6. BBCotaku

    BBCotaku Member

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    My fear to do with age comes mainly from a piece of advice given to me by my English teacher. Though I do understand that my writing style needs improvement.
    And congrats for getting published so young. :)
     
  7. BayView

    BayView Huh. Interesting. Contributor

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    Well, lots of people have difficulty getting published regardless of age, and the majority of new authors probably are in their late twenties or even older, but that's because it takes a while to be able to produce something worth publishing, not because there's an actual age limit of any sort.
     
  8. G. Anderson

    G. Anderson Active Member

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    I think you should post your story online. It's a great way to get an audience AND there are many successful people who's first attempt was not very good. I know she's not a writer, but remember when Sandra Bullock won an Oscar and a Razzie on the same night? Everyone has to take chances if they want to get anywhere, and if a publisher is worth spending time with, they'd understand that everyone learns, develops, and improves with practice. But the first step is having the courage to try.
     
  9. BayView

    BayView Huh. Interesting. Contributor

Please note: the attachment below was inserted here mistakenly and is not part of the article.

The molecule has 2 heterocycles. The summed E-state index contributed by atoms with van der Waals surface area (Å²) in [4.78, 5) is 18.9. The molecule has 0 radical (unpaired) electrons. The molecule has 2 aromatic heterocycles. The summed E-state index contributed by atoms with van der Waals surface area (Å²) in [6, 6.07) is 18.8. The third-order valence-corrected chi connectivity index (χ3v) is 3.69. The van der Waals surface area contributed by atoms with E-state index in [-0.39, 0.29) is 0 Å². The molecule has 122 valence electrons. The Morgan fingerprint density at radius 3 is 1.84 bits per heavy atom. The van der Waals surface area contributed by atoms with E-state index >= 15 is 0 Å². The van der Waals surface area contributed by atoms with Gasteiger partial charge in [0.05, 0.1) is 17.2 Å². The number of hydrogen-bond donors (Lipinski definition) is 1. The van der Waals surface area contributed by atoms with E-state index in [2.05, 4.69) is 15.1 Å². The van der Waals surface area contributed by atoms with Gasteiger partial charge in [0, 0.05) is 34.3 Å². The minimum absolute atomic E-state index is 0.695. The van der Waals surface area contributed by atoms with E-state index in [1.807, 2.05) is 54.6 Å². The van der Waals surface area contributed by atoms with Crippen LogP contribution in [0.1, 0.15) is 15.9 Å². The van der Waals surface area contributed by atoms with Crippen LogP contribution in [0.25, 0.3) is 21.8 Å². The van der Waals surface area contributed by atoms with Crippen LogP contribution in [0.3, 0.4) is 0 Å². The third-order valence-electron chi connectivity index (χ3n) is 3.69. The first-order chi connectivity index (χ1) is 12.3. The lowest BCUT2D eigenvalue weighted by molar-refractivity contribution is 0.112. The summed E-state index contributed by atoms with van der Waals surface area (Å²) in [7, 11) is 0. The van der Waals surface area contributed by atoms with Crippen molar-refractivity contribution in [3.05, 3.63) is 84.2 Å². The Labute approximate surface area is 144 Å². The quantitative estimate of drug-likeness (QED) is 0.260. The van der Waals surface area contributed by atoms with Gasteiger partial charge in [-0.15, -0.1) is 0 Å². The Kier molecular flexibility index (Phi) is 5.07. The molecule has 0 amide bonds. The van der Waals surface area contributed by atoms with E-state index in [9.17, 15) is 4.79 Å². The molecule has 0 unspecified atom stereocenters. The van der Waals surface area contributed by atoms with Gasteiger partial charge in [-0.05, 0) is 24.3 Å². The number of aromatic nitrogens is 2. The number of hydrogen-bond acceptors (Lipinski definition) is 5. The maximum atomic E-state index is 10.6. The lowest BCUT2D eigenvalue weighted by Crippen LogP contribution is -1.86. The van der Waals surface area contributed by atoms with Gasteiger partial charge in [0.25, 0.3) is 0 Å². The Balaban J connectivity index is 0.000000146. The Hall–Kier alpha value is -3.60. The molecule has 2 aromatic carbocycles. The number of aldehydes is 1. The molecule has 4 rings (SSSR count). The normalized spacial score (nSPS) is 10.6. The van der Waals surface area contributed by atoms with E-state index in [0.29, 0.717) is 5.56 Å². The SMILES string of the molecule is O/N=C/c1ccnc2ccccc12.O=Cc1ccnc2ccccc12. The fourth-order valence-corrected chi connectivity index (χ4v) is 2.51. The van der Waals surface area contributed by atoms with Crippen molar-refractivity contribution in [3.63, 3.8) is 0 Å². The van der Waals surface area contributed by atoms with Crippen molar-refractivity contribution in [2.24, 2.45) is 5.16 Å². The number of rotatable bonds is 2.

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    If we're going into this with the assumption that the story isn't very good, then I guess I agree the OP may as well post it online.

    But I'm not sure we should be going into it with that assumption, should we?
     
  10. G. Anderson

    G. Anderson Active Member

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    I don't assume anything about the story. I simply replied to the "But I worry that if I do indeed attempt to get this book published in the future then having an early version of it online would turn off publishers even more" from the original post. 'Early version' does not need to mean bad, but I assumed that by this uote from the author meant that he would worry that publishers wouldn't like the story.
     
  11. BayView

    BayView Huh. Interesting. Contributor

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    Sorry, I thought all the Sandra Bullock and "there are many successful people whose first attempt was not very good" stuff was about this MS not being very good.

    But if we aren't making that assumption about the MS, then I really don't agree with you that the OP should post the entire piece online. If the OP wants to seek publication for this piece, then it's not a good idea to do something that will make a significant number of publishers lose interest. And most publishers want first publication rights, which would be gone if the OP posts the story on the internet.